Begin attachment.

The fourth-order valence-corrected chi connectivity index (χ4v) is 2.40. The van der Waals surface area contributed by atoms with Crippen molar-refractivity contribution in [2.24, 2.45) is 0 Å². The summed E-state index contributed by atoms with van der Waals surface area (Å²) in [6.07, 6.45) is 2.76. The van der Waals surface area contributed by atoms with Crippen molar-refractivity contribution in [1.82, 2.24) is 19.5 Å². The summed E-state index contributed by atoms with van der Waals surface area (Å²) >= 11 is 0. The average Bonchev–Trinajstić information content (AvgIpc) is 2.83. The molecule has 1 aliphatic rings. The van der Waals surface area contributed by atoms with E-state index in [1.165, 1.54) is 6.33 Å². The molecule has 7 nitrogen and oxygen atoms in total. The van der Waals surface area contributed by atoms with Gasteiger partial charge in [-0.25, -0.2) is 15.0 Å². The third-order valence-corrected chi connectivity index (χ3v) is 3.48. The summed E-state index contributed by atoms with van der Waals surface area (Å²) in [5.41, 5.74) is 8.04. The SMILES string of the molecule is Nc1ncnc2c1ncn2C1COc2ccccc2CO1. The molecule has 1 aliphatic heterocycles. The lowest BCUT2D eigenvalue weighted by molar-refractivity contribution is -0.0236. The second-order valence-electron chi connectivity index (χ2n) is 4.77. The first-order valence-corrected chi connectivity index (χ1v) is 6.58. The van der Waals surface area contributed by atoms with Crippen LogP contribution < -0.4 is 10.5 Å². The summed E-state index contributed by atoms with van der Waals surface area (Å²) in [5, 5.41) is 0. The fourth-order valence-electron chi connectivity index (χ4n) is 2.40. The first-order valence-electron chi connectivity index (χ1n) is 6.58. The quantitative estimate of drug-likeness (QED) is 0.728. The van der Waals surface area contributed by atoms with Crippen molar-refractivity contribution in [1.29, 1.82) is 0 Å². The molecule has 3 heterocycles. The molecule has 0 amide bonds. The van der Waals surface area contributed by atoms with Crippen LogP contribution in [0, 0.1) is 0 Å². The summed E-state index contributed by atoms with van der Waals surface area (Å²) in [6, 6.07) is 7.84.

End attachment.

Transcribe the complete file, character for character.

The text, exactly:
The fourth-order valence-corrected chi connectivity index (χ4v) is 2.40. The van der Waals surface area contributed by atoms with Crippen molar-refractivity contribution in [2.24, 2.45) is 0 Å². The summed E-state index contributed by atoms with van der Waals surface area (Å²) in [6.07, 6.45) is 2.76. The van der Waals surface area contributed by atoms with Crippen molar-refractivity contribution in [1.82, 2.24) is 19.5 Å². The summed E-state index contributed by atoms with van der Waals surface area (Å²) >= 11 is 0. The average Bonchev–Trinajstić information content (AvgIpc) is 2.83. The molecule has 1 aliphatic rings. The van der Waals surface area contributed by atoms with E-state index in [1.165, 1.54) is 6.33 Å². The molecule has 7 nitrogen and oxygen atoms in total. The van der Waals surface area contributed by atoms with Gasteiger partial charge in [-0.25, -0.2) is 15.0 Å². The third-order valence-corrected chi connectivity index (χ3v) is 3.48. The summed E-state index contributed by atoms with van der Waals surface area (Å²) in [5.41, 5.74) is 8.04. The SMILES string of the molecule is Nc1ncnc2c1ncn2C1COc2ccccc2CO1. The molecule has 1 aliphatic heterocycles. The lowest BCUT2D eigenvalue weighted by molar-refractivity contribution is -0.0236. The second-order valence-electron chi connectivity index (χ2n) is 4.77. The first-order valence-corrected chi connectivity index (χ1v) is 6.58. The van der Waals surface area contributed by atoms with Crippen LogP contribution < -0.4 is 10.5 Å². The summed E-state index contributed by atoms with van der Waals surface area (Å²) in [5, 5.41) is 0. The fourth-order valence-electron chi connectivity index (χ4n) is 2.40. The first-order valence-electron chi connectivity index (χ1n) is 6.58. The quantitative estimate of drug-likeness (QED) is 0.728. The van der Waals surface area contributed by atoms with Crippen molar-refractivity contribution in [1.29, 1.82) is 0 Å². The molecule has 3 heterocycles. The molecule has 0 amide bonds. The van der Waals surface area contributed by atoms with Crippen LogP contribution in [0, 0.1) is 0 Å². The summed E-state index contributed by atoms with van der Waals surface area (Å²) in [6, 6.07) is 7.84.